I only managed to finish one book over the last three weeks but it has been a great one! A quick confession, I didn’t choose it based on the cover but I did choose it because all of its pages were trimmed in black which looked very cool! Fortunately the story inside was as intriguing as the outward design.
‘A young man is fighting for his life. Into his room walks a bewitching woman who believes she can save him. The nameless narrator of The Gargoyle is driving along a dark road when he is distracted by
what seems to be a flight of arrows. He crashes into a ravine and wakes up in a burns ward, undergoing the tortures of the damned. His life is over – he is now a monster. But in fact it is only just beginning. One day, Marianne Engel, a wild and com
pelling sculptress of gargoyles, enters his life and tells him that they were once lovers in medieval Germany. As she spins her tale and relates mesmerising stories of deathless love in Japan, Greenland, Italy and England, he finds himself drawn back to life – and, finally, to love.’
The Gargoyle is a dense and thoughtful book that sticks with you after you have finished it, in an unsettling way that is the mark of all good gothic fiction. I really enjoyed reading this, it is a long book and I took my time but that felt appropriate. The narrator goes through a long and challenging journey that would not feel authentic if you could rush through it in a casual reading.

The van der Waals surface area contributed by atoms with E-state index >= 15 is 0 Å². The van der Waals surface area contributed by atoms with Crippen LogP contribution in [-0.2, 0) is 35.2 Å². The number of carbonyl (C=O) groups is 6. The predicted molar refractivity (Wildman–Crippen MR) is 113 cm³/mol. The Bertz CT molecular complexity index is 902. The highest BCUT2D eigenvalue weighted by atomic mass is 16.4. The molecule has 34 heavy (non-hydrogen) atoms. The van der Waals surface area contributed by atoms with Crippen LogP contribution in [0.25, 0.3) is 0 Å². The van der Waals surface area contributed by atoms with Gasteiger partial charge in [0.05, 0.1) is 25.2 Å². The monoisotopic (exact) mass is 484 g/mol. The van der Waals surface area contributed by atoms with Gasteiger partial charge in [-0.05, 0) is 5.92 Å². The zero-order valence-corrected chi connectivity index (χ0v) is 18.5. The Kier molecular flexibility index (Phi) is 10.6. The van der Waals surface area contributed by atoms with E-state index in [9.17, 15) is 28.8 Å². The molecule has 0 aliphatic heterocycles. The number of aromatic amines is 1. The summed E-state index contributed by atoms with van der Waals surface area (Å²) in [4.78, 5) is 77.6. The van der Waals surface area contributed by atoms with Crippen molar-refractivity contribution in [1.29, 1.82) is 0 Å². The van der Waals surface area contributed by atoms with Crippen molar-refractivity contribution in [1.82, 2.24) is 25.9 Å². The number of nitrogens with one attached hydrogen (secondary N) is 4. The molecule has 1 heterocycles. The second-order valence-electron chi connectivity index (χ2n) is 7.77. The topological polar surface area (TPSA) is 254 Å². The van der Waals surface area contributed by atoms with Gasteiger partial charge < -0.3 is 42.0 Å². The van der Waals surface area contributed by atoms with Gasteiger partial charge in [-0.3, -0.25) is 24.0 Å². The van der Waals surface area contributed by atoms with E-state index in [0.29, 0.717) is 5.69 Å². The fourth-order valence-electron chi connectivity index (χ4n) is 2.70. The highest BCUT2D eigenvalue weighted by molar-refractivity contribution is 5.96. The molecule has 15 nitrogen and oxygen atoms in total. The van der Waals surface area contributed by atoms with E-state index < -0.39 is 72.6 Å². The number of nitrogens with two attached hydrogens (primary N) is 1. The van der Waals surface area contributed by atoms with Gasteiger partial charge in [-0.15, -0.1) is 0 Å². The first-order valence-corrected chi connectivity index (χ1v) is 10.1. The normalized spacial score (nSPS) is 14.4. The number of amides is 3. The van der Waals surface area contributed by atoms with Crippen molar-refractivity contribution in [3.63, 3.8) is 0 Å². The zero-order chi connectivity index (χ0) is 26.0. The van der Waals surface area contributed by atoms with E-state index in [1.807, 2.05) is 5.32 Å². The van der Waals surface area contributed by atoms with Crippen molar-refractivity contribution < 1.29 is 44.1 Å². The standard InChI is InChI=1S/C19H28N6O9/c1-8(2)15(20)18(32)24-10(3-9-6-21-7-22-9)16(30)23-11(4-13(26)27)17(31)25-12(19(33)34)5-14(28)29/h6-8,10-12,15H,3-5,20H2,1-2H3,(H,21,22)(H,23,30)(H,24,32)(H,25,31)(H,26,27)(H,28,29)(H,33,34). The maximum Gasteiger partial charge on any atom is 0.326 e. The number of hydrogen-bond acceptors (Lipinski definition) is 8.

There are lots of stories within stories here that sample the legends and ethos of different cultures throughout history. So if you have any interest in ancient stories and myths then you will probably enjoy all the classical references.
Several parts of the tale were difficult to stomach and I would not recommend reading it just before bedtime. From the vivid descriptions of the narrator’s burns and painful treatments, to the cruel deaths that populate Marianne’s love stories there is plenty here to inspire nightmares. But there were also moments of sweetness and hope to balance out the horror.
I would recommend this book mainly because it didn’t leave me alone once I finished reading it. I kept pondering the characters and what made them tic. I shivered when I remembered some scenes and smiled at the thought of others. It was a story that captured me, and maybe you should let it capture you too.